MOSCOW (Reuters) - A chill in U.S.-Russian relations since the start of the Ukraine crisis is likely to last a long time, Foreign Minister Sergei Lavrov said on Monday.
In a public lecture in which he criticized U.S. foreign policy, Lavrov said he hoped the relationship would start improving after hitting what he felt was rock bottom.
“There is always a temptation to find a metaphor, a word - for instance people ask me about a second Cold War, or about a return to the old Cold War. Of course, it is not a Cold War,” Lavrov said.
But he added: “This new period in our relations will be a lengthy one.”
Moscow and Washington differ on issues from human rights to arms control as well as over the crisis in Ukraine, in which the United States and the European Union have imposed sanctions on Russia and Moscow has restricted some Western food imports.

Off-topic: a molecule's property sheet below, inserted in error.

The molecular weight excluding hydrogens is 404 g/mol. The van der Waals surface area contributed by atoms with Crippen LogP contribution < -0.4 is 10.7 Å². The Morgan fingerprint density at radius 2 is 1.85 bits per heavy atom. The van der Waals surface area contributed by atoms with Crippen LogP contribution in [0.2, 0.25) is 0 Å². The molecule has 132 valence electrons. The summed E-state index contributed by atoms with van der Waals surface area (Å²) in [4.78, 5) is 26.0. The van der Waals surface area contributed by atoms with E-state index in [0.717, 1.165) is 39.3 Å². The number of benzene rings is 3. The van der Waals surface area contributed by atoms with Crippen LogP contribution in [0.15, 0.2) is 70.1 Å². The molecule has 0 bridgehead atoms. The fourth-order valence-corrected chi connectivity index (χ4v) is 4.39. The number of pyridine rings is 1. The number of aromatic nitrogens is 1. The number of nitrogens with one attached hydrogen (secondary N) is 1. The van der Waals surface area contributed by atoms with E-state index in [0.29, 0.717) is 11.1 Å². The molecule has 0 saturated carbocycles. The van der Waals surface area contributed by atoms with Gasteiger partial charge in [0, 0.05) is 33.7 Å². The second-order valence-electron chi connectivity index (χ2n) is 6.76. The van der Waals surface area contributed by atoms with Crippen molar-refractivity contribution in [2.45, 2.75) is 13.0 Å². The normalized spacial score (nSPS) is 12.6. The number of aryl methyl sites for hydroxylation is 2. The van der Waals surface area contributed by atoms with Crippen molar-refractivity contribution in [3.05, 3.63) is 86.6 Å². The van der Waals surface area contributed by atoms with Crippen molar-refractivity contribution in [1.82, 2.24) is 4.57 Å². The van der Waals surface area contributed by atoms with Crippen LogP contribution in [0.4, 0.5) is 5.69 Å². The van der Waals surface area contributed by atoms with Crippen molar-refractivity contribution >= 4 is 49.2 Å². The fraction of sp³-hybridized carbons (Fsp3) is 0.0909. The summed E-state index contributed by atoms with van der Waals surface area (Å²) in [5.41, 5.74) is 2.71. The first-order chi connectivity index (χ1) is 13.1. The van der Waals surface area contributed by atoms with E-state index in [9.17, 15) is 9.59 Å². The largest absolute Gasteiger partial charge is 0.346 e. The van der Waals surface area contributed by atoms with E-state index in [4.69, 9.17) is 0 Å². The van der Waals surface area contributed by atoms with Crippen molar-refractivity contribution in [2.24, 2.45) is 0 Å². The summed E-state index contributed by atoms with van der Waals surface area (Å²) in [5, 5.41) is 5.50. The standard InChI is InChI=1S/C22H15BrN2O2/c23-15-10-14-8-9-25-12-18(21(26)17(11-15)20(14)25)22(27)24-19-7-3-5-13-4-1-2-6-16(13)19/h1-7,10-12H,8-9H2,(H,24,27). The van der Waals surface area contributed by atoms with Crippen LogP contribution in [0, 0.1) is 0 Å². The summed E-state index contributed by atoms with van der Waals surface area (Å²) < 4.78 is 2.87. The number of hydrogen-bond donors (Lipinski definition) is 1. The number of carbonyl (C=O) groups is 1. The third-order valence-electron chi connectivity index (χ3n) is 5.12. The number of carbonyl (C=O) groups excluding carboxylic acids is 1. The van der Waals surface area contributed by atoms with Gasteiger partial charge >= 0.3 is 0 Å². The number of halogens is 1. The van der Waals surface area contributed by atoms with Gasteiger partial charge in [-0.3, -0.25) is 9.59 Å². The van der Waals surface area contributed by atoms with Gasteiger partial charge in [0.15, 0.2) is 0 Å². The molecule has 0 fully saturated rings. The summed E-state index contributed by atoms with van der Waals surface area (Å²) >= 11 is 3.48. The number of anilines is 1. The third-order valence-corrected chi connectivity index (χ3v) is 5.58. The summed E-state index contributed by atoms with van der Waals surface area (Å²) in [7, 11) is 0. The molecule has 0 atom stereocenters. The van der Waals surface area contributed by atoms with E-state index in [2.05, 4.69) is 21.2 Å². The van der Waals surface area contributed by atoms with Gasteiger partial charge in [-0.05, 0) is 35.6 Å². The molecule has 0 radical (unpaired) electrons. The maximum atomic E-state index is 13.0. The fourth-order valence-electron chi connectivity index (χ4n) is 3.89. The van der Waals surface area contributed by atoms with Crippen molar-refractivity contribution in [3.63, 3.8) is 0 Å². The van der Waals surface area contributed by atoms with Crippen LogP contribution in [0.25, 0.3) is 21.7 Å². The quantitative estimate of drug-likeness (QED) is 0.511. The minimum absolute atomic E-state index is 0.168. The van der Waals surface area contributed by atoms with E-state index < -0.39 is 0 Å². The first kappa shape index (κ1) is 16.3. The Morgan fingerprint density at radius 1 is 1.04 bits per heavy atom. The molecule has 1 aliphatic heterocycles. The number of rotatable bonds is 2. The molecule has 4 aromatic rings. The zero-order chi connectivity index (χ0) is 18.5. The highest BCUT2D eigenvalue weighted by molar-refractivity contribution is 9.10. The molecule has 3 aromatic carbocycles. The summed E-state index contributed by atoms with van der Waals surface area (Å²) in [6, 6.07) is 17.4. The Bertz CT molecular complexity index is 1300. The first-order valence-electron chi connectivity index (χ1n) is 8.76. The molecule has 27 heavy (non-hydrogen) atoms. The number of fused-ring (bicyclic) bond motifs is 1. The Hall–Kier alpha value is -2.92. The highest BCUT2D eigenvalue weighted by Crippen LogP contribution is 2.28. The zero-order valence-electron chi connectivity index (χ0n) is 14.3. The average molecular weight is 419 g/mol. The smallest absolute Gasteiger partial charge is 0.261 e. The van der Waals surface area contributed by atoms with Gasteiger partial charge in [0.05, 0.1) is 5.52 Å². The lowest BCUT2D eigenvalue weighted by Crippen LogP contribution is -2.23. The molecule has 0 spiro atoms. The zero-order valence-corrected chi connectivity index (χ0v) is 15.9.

The United States accuses Russia of sending troops and arms to east Ukraine to help pro-Russian separatists fighting government forces, and Moscow accuses Washington of supporting a coup d‘etat in which a Ukrainian president sympathetic to Russia was overthrown. Each side denies the other’s accusations.
Reporting by Timothy Heritage, Editing by Maria Kiselyova